Millions of Americans displaced by natural disasters in 2022

The data comes from a survey conducted by the U.S. Census Bureau.
Debris from local businesses covers the street in Selma, Ala., Friday, Jan. 13, 2023, after a tornado passed through the area. (AP Photo/Stew Milne)

More than 3 million Americans were temporarily displaced from their homes by floods, hurricanes or other natural disasters that struck the United States in 2022.

A new survey conducted by the U.S. Census Bureau shows about a third of those displaced by extreme weather events lived in Florida, where Hurricanes Ian and Nicole caused billions of dollars in damage in September and November.

An estimated 7% of the state’s residents, almost a million people, were at least temporarily displaced from their homes, according to the Census Bureau’s Household Pulse Survey.

Hurricane Ian, which made landfall as a Category 4 hurricane near Cayo Costa, cost 152 lives and an estimated $113 billion in damages, according to data from the National Centers for Environmental Information at the National Oceanic and Atmospheric Administration. Hurricane Nicole claimed five lives in November, and caused $1 billion in damages.

An estimated 410,000 people were displaced from their homes in Louisiana, a total of 15% of the state’s entire population last year. Severe weather events and tornado outbreaks in March and April tore through Southern states, forcing evacuations and causing billions in damages to homes and businesses.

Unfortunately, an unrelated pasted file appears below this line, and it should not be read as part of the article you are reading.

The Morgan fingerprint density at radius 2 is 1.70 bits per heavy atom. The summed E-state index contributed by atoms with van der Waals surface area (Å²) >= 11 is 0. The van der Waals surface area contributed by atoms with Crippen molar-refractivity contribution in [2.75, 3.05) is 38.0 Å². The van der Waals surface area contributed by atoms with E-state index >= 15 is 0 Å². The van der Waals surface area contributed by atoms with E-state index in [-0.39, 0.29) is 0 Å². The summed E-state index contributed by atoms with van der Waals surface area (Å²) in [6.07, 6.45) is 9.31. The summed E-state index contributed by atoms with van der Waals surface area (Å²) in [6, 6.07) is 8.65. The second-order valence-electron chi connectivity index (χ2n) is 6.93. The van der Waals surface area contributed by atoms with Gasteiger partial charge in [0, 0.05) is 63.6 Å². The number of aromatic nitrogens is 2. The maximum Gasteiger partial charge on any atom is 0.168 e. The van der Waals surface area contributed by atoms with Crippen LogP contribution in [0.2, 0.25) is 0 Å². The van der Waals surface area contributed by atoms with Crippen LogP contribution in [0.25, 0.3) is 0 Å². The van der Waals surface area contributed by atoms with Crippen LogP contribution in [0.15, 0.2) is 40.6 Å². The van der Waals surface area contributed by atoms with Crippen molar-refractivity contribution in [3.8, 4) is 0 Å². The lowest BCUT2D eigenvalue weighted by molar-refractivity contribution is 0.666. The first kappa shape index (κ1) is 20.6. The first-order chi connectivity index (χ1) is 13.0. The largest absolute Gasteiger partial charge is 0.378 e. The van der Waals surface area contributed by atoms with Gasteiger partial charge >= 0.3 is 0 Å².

More than 380,000 people were displaced in Texas and another 250,000 were displaced in California. An extreme drought and heat wave sweeping the West caused more than 100 deaths in Western states, and estimated costs to agricultural crops of more than $22 billion.

Smaller states in the Midwest and New England were least likely to see residents displaced. Just over a thousand people were displaced from their homes in North Dakota, and fewer than 2,000 were forced out in Vermont, Maine and Washington, D.C. In each of those four places, the displaced population amounted to less than 0.5% of the total number of residents.

A report by the National Centers for Environmental Information released this week found natural disasters cost the United States at least $165 billion last year. The NCEI said final cost figures may rise when the agency is able to account for winter storms that hit the country in the final weeks of the year, snarling flights and traffic over the Christmas holiday.

The preliminary figures are already the third-highest annual total behind 2005, the year Hurricanes Katrina and Rita hit New Orleans; and 2017, when Hurricane Harvey hit Houston, Hurricane Irma slammed the Florida Keys and the U.S. Virgin Islands; and wildfires burned nearly 10 million acres.

At least 18 separate weather and climate disasters that hit the United States last year cost more than $1 billion. Half of those events were attributed to severe weather or hail events, including a derecho in the central United States. At least 474 people died, directly or indirectly, from those disasters.

Historical data show natural disasters are becoming both more common and more expensive, NCEI wrote in its annual report out this week.

Last year marked the eighth consecutive year in which 10 or more separate billion-dollar disasters struck the United States. In the last five years, an average of 17.8 such billion-dollar events have hit the country; since 1980, the average stood at just 7.9 billion-dollar events.